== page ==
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dc.contributor.authorZürcher, E.
dc.contributor.authorEekelschot, L.
dc.contributor.authorWolcke, A.
dc.contributor.authorStrang, L.
dc.coverage.spatialNederlandnl_NL
dc.date.accessioned2023-11-21T10:29:19Z
dc.date.available2023-11-21T10:29:19Z
dc.date.issued2023-11-21
dc.identifier.urihttp://hdl.handle.net/20.500.12832/3315
dc.description.abstractThe study had two main goals: To gather insights into how different police jurisdictions have approached performance measurement. To assess what lessons these approaches can offer for improving police performance measurement in the Netherlands.. A series of research questions were developed to meet these goals. These questions focused on the methods and indicators used to measure performance in a selection of ten policing jurisdictions,2 including the Netherlands; the stated purposes of the performance measurement; the reliability of the approaches; identified or potential adverse side effects of measuring performance; and examples of good or innovative practice in these areas. In addition, several research questions focused on the methods and indicators used to gain insight into the performance of the Dutch police; the aspects of policing not currently captured in this framework; the lessons that approaches to performance measurement in other jurisdictions may offer the Netherlands; and the transferability of these approaches to the Netherlands. To address these research questions, the study team conducted a targeted literature review and expert and stakeholder interviews in each of these jurisdictions, including the Netherlands. The team then selected five case study jurisdictions for more in-depth data collection and analysis: England and Wales, Israel, North Rhine-Westphalia (Germany), Seattle (United States) and Sweden. CONTENTS Introduction Methodological approach Police performance measurement in the Netherlands Case study 1: England and Wales Case study 2: Israel Case study 3: North Rhine-Westphalia Case study 4: Seatle Case study 5: Sweden Cross-cutting themes in police performance measurement Lessons for the Netherlands
dc.publisherRand Europenl_NL
dc.relation.ispartofseriesWODC Rapport 3344nl_NL
dc.relation.urihttps://www.wodc.nl/actueel/nieuws/2023/11/21/aanknopingspunten-voor-het-meten-van-de-resultaten-van-politiewerk
dc.subjectEffectiviteit en efficiencynl_NL
dc.subjectPolitieoptredennl_NL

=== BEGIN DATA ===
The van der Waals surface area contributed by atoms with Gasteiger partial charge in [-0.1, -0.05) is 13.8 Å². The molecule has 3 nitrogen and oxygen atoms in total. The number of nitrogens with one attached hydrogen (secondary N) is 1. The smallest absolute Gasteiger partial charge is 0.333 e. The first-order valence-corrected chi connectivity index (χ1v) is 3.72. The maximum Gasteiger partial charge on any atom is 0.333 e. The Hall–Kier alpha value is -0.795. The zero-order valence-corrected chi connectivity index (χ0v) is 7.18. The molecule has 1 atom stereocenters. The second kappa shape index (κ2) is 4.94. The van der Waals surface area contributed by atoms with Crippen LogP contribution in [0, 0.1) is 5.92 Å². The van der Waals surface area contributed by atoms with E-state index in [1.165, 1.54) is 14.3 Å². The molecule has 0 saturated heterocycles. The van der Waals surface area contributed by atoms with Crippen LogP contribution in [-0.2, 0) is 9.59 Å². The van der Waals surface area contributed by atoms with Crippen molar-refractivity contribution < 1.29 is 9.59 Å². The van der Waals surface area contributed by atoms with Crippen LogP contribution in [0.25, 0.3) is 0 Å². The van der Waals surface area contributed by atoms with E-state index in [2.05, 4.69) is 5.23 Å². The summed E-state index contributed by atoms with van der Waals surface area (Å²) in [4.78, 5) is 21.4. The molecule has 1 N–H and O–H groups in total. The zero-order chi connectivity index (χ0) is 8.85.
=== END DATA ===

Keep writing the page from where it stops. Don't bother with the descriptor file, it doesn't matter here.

dc.subjectOphelderingspercentagenl_NL
dc.subjectPolitienl_NL
dc.subjectCaseloadnl_NL
dc.subjectOnderzoeksmethodenl_NL
dc.subjectPolitiebeleidnl_NL
dc.subjectPolitiele misdaadbestrijdingnl_NL
dc.subjectPolitiele preventienl_NL
dc.subjectVergelijkend onderzoeknl_NL
dc.subjectEngelandnl_NL
dc.subjectIsraelnl_NL
dc.subjectDuitslandnl_NL
dc.subjectZwedennl_NL
dc.subjectVerenigde Statennl_NL
dc.titleInternational approaches to police performance measurementnl_NL
dc.typeRapportnl_NL
dc.identifier.project3344nl_NL
html.description.abstractThe study had two main goals:<OL><LI>To gather insights into how different police jurisdictions have approached performance measurement. <LI>To assess what lessons these approaches can offer for improving police performance measurement in the Netherlands.. </LI></OL>A series of research questions were developed to meet these goals. These questions focused on the methods and indicators used to measure performance in a selection of ten policing jurisdictions,2 including the Netherlands; the stated purposes of the performance measurement; the reliability of the approaches; identified or potential adverse side effects of measuring performance; and examples of good or innovative practice in these areas. In addition, several research questions focused on the methods and indicators used to gain insight into the performance of the Dutch police; the aspects of policing not currently captured in this framework; the lessons that approaches to performance measurement in other jurisdictions may offer the Netherlands; and the transferability of these approaches to the Netherlands.<BR>To address these research questions, the study team conducted a targeted literature review and expert and stakeholder interviews in each of these jurisdictions, including the Netherlands. The team then selected five case study jurisdictions for more in-depth data collection and analysis: England and Wales, Israel, North Rhine-Westphalia (Germany), Seattle (United States) and Sweden.<P></P><B>CONTENTS</B><OL><LI>Introduction<LI>Methodological approach<LI>Police performance measurement in the Netherlands<LI>Case study 1: England and Wales<LI>Case study 2: Israel<LI>Case study 3: North Rhine-Westphalia<LI>Case study 4: Seatle<LI>Case study 5: Sweden<LI>Cross-cutting themes in police performance measurement<LI>Lessons for the Netherlands</LI></OL>nl_NL
dc.contributor.institutionRand Europenl_NL
dc.contributor.institutionWODCnl_NL
dc.source.cityRotterdamnl_NL


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